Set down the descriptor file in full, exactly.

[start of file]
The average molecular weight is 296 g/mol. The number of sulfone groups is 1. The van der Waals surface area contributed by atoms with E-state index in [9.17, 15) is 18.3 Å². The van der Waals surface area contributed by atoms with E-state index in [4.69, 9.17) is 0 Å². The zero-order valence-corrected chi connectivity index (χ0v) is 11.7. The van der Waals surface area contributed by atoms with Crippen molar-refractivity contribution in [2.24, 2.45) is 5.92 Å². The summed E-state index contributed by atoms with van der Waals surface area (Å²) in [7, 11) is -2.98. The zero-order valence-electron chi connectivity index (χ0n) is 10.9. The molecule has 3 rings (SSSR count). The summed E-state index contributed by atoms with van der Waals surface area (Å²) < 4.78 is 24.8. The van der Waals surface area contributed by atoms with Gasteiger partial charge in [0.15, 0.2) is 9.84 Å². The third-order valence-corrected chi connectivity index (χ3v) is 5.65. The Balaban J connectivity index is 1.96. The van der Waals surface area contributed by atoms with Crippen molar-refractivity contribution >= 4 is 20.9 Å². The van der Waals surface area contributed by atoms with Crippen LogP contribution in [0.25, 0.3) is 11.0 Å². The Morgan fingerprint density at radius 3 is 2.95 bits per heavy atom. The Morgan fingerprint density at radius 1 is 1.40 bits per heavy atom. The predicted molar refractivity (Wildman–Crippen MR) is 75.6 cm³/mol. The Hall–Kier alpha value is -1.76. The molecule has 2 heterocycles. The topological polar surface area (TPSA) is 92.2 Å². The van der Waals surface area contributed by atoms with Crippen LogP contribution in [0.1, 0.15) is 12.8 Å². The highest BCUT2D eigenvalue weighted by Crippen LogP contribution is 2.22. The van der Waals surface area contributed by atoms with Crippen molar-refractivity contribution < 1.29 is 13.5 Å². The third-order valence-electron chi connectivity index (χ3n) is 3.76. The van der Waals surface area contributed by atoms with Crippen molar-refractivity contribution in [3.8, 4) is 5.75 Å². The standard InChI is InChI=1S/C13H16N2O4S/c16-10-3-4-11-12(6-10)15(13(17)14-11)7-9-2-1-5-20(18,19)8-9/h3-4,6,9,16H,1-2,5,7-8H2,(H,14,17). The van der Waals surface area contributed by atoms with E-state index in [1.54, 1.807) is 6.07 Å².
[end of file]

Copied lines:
The average molecular weight is 296 g/mol. The number of sulfone groups is 1. The van der Waals surface area contributed by atoms with E-state index in [9.17, 15) is 18.3 Å². The van der Waals surface area contributed by atoms with E-state index in [4.69, 9.17) is 0 Å². The zero-order valence-corrected chi connectivity index (χ0v) is 11.7. The van der Waals surface area contributed by atoms with Crippen molar-refractivity contribution in [2.24, 2.45) is 5.92 Å². The summed E-state index contributed by atoms with van der Waals surface area (Å²) in [7, 11) is -2.98. The zero-order valence-electron chi connectivity index (χ0n) is 10.9. The molecule has 3 rings (SSSR count). The summed E-state index contributed by atoms with van der Waals surface area (Å²) < 4.78 is 24.8. The van der Waals surface area contributed by atoms with Gasteiger partial charge in [0.15, 0.2) is 9.84 Å². The third-order valence-corrected chi connectivity index (χ3v) is 5.65. The Balaban J connectivity index is 1.96. The van der Waals surface area contributed by atoms with Crippen molar-refractivity contribution >= 4 is 20.9 Å². The van der Waals surface area contributed by atoms with Crippen LogP contribution in [0.25, 0.3) is 11.0 Å². The Morgan fingerprint density at radius 3 is 2.95 bits per heavy atom. The Morgan fingerprint density at radius 1 is 1.40 bits per heavy atom. The predicted molar refractivity (Wildman–Crippen MR) is 75.6 cm³/mol. The Hall–Kier alpha value is -1.76. The molecule has 2 heterocycles. The topological polar surface area (TPSA) is 92.2 Å². The van der Waals surface area contributed by atoms with Crippen LogP contribution in [0.1, 0.15) is 12.8 Å². The highest BCUT2D eigenvalue weighted by Crippen LogP contribution is 2.22. The van der Waals surface area contributed by atoms with Crippen molar-refractivity contribution < 1.29 is 13.5 Å². The third-order valence-electron chi connectivity index (χ3n) is 3.76. The van der Waals surface area contributed by atoms with Crippen molar-refractivity contribution in [3.8, 4) is 5.75 Å². The standard InChI is InChI=1S/C13H16N2O4S/c16-10-3-4-11-12(6-10)15(13(17)14-11)7-9-2-1-5-20(18,19)8-9/h3-4,6,9,16H,1-2,5,7-8H2,(H,14,17). The van der Waals surface area contributed by atoms with E-state index in [1.54, 1.807) is 6.07 Å².